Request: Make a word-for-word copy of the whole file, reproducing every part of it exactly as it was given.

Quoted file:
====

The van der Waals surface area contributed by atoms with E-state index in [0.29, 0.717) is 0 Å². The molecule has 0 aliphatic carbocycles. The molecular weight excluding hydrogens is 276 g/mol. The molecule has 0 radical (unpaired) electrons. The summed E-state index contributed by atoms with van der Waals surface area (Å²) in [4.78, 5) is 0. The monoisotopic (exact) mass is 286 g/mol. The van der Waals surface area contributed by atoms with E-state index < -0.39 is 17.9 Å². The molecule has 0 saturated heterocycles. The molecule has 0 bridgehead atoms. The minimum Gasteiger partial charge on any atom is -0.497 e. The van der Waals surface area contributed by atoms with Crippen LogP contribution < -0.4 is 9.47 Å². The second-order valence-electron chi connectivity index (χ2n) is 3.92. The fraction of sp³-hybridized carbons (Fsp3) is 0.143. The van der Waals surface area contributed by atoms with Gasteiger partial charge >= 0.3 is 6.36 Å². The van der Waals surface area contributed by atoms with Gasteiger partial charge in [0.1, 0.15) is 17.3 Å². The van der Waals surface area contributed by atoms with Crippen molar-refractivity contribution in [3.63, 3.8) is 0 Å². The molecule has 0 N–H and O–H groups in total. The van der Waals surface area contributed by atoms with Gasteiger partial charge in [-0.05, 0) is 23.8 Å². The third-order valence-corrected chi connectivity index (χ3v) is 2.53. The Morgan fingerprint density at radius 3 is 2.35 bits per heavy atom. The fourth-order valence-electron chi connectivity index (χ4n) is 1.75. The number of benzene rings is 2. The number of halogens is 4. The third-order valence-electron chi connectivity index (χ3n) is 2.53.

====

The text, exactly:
The van der Waals surface area contributed by atoms with E-state index in [0.29, 0.717) is 0 Å². The molecule has 0 aliphatic carbocycles. The molecular weight excluding hydrogens is 276 g/mol. The molecule has 0 radical (unpaired) electrons. The summed E-state index contributed by atoms with van der Waals surface area (Å²) in [4.78, 5) is 0. The monoisotopic (exact) mass is 286 g/mol. The van der Waals surface area contributed by atoms with E-state index < -0.39 is 17.9 Å². The molecule has 0 saturated heterocycles. The molecule has 0 bridgehead atoms. The minimum Gasteiger partial charge on any atom is -0.497 e. The van der Waals surface area contributed by atoms with Crippen LogP contribution < -0.4 is 9.47 Å². The second-order valence-electron chi connectivity index (χ2n) is 3.92. The fraction of sp³-hybridized carbons (Fsp3) is 0.143. The van der Waals surface area contributed by atoms with Gasteiger partial charge >= 0.3 is 6.36 Å². The van der Waals surface area contributed by atoms with Gasteiger partial charge in [0.1, 0.15) is 17.3 Å². The van der Waals surface area contributed by atoms with Crippen molar-refractivity contribution in [3.63, 3.8) is 0 Å². The molecule has 0 N–H and O–H groups in total. The van der Waals surface area contributed by atoms with Gasteiger partial charge in [-0.05, 0) is 23.8 Å². The third-order valence-corrected chi connectivity index (χ3v) is 2.53. The Morgan fingerprint density at radius 3 is 2.35 bits per heavy atom. The fourth-order valence-electron chi connectivity index (χ4n) is 1.75. The number of benzene rings is 2. The number of halogens is 4. The third-order valence-electron chi connectivity index (χ3n) is 2.53.